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BELGIUM 201 of Socialists, and the defeat of the Liberals. But the elections) to all the arrondissements. After a long debate strength of the parties was not proportionate to the number the Bill was adopted by the Chamber, in November, by f e

the stren t}l of

nJ00,000 AA nnAgained . g the CathoHc vote being 67 votes to 60, and by the Senate, in December, by 62 as against 350,000 Socialists and 450,000 Liberals^ The provincial elections in the same year gave the Liberals votes to 26 m spite of the double opposition of the the administration of two provinces—namely Brabant and Catholics who held to M. Woeste, and of the Socialists, Hamault; the Radical Socialists secured Liege, and the who considered the passing of the Bill of less importance han the suppression of plural voting. In both Chambers Catholics the remaining six provinces. The communal elections held in October 1895 resulted, in many of the Zrndn%f0r riS10n 0f Article 47 with a view to the 10 the prmci le of cities, in councils without a stable majority, a state of dpf H ? ? °! P “°ne man one vote” were things due to the existence of the three parties and to defended, but rejected by an overwhelming majority The features of the law are proportional distribution of proportional representation. In February 1896 M. de a S am0 ng a tlie l ts en b mg in bad ^ presence, irrespective of the f ' kealtll> transferred direction of ^ b public affairs to the Minister of Finance, the M. de Smet de f P01 6d ; r in Wp S °uping of the smaUer districts Naeyer The Liberal defeat and the Socialist successes ihp rSf ar[ ondlsf uients; determination by •the clerks of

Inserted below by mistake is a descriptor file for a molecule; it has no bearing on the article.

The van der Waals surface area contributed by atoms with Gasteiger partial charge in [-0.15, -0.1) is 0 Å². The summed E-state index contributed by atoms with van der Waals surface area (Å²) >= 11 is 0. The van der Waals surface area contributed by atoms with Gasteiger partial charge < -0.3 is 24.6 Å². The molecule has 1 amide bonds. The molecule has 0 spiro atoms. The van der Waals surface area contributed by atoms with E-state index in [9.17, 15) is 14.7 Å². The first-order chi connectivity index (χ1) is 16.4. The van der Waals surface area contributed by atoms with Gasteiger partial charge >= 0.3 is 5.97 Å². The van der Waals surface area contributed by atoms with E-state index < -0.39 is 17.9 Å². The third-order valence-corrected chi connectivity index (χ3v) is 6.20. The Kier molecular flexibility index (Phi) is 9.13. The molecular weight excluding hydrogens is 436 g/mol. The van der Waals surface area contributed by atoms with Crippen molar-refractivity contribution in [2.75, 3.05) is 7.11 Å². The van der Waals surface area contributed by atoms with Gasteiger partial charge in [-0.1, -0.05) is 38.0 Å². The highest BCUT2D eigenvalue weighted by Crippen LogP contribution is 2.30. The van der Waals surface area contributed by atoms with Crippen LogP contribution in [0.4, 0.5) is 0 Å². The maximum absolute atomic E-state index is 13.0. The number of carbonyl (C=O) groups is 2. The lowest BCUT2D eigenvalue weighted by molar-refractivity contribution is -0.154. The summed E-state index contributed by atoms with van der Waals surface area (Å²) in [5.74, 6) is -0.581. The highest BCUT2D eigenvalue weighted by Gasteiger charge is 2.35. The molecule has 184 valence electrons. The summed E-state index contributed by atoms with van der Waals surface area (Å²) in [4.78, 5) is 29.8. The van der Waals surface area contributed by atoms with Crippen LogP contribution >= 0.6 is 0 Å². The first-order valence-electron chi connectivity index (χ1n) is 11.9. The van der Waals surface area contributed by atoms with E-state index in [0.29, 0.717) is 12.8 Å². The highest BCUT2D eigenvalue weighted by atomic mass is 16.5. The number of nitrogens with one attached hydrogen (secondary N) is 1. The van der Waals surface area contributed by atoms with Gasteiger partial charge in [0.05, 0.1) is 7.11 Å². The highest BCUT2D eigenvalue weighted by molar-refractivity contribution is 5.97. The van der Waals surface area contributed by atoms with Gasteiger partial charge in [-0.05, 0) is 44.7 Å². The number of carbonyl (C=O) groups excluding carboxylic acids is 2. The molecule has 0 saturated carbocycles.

e hsts of the order of election of candidates prohibition had substituted a revolutionary for a constitutional of electors from giving votes to candidates of two lists • Opposition in Parliament. The new Cabinet recognized all the dangers of the situation from the point of view ?f dePU'y Senat°rS and representaof monarchical and Conservative interests. On the other «vt TheT?^ ele Ctl nS Which t00k nZ^ f i P]ace as under the 1 ° in May 1900 resulted followshand, the Liberals demanded a reform calculated to make operation of the new law heir numbers m the Chamber proportionate to their the enate 58 pldilf and ^ 5r? socialists; ?. Catholics, to the Chamber39ofLiberals Repreelectoral strength. The faults of the existing system and Radicals sentatives 85 Catholics, 1 Christian Democrat, 33 Liberals were so apparent that opinion among all parties soon veered round m favour of its abolition. Yet parties and and Radicals, 33 Socialists. The Catholic majority in the Ministry alike were divided as to the nature of the reform Pkam^rs sensibly diminished, the Socialists and required. Some, like M. Woeste, were for the system of especially the Liberals gaining seats. Experience has tne scrutm unmominal, others demanded with M. Beer- shown that the Belgian electoral system is very comnaert complete proportional representation. The more the pheated, and its simplification is urgently demanded. Opposition on the left insisted on these demands, the less The Socialists and a majority of the Liberals advocate harmony reigned in the majority and in the Government. I SUffrag PUreand Slmple the rr: i ^ also demand’ the ^e-’ system suppression of voting. They of proporHence, in 1899, a Ministerial crisis occurred. MM de plural lonal representation, and an active agitation has begun in bmet de Naeyer and Nyssens, being unable to persuade favour of these reforms. We may conjecture that, despite their coUeagues to declare in favour of proportional repre1 the opposition of the Catholics and certain Liberals, comsentation, resigned office. p The new chief of the Cabinet was M. van den Peere- lete political equality will be finally attained if the union boom, who had been Minister of Railways since 1884 0! tile liberal bourgeoisie and the Socialists, which brought He conceived that he could solve the diffi- about the electoral reforms of 1893 and 1899, becomes Proportional culty by applying proportional representation consolidated. representaThere are three political parties in Belgium — the to the large arrondissements, returning at tion. Catholics, the Liberals, and the Socialists. The Catholic east t iree . * ^ senators and six representatives thescrutms of the small arrondissements continuing to be party was formed after the publication of the Po/ ca/ in 1832. InX. J 1846 itIII came into '" held on the majority system. This proposal met with Encyclical LU p ~ Parties. power for the first time, and up till 1901 had formidable opposition. It satisfied neither M. Woeste nor his friends, and was virulently attacked in Parliament held it for twenty-seven years. It published its programme m the press, and on platforms, by Liberals and Sociahsts for the first time at the Congress of Malines in 1863. True alike As a matter of fact it tended to keep the to the instructions of the Papacy, it has, since then, posed Catholic party in power. It actually confirmed them more and more as the defender of constitutional liberties m possession of the majority of the small arrondissements y means of an ingenious distinction drawn between hey already held, and brought them seats in the large thesis and hypothesis. Its fight with the Liberal party arrondissements, where they had hitherto not held any or centres essentially in two points — the question of eduwhere the possession of the seats they had previously cation (lay or _ sectarian), and the maintenance of the field was precarious. In spite of all protests to the privileged position of the clergy, which is paid by, but is contrary, M. van den Peereboom insisted on pressing his yet independent of, the State. Since 1894, in spite of Conservative tendencies, the Catholic party, adapting the So clallst TV . the Deputies course of organized obstruction m Chamber,began and afrom Parliament the itself to new political exigencies, has added to its old agitation passed to the street. On several evenings in programme social reforms which have partly become law succession during June bloody encounters took place Its unity, however, was in 1901 jeopardized by the e ween the demonstrators and the gendarmes guarding rivdry of MM. Beernaert and Woeste, its two chiefs since the Houses of Parliament, the palace of the king the death of Malou,—the first before all a “ Conservaand the houses of Ministers. As in 1893 the move- tive and the latter before all a “ Clerical.” Certain a o ic elements have become organized in working men’s ment degenerated into riots. It extended to all the large ities of the province, and found support among the associations grouped in a democratic federation distinct ibera! middle classes; even the garde civique declared trom the Catholic federation. In Flanders a Democratic Chnstmn party has been formed under the lead of the The Government bvy t>,pP iftl0n weakly supported the Right, gave- way, as in 1893, and’ withdrew the Bill Abbe Daens, an inhibited priest. Its demands are A month later, m August 1899, M. van den Peereboom obligatory education and military service, a progressive tax levied upon income, and measures of agrarian socialism. 8 findlng an ther S0luti0n 0f the On the whole, the Catholic party finds its support in the resTnpT f ° Problem,’ ned, making way for the second ministry of M. de 0 met de iSaeyer. The new Cabinet at once introduced a aristocracy, in one section of the bourgeoisie, but chiefly giving proportional representation (for Parliamentary in the Flemish peasants. The Liberal party, as constituted by a congress in 1846 S. II. — 26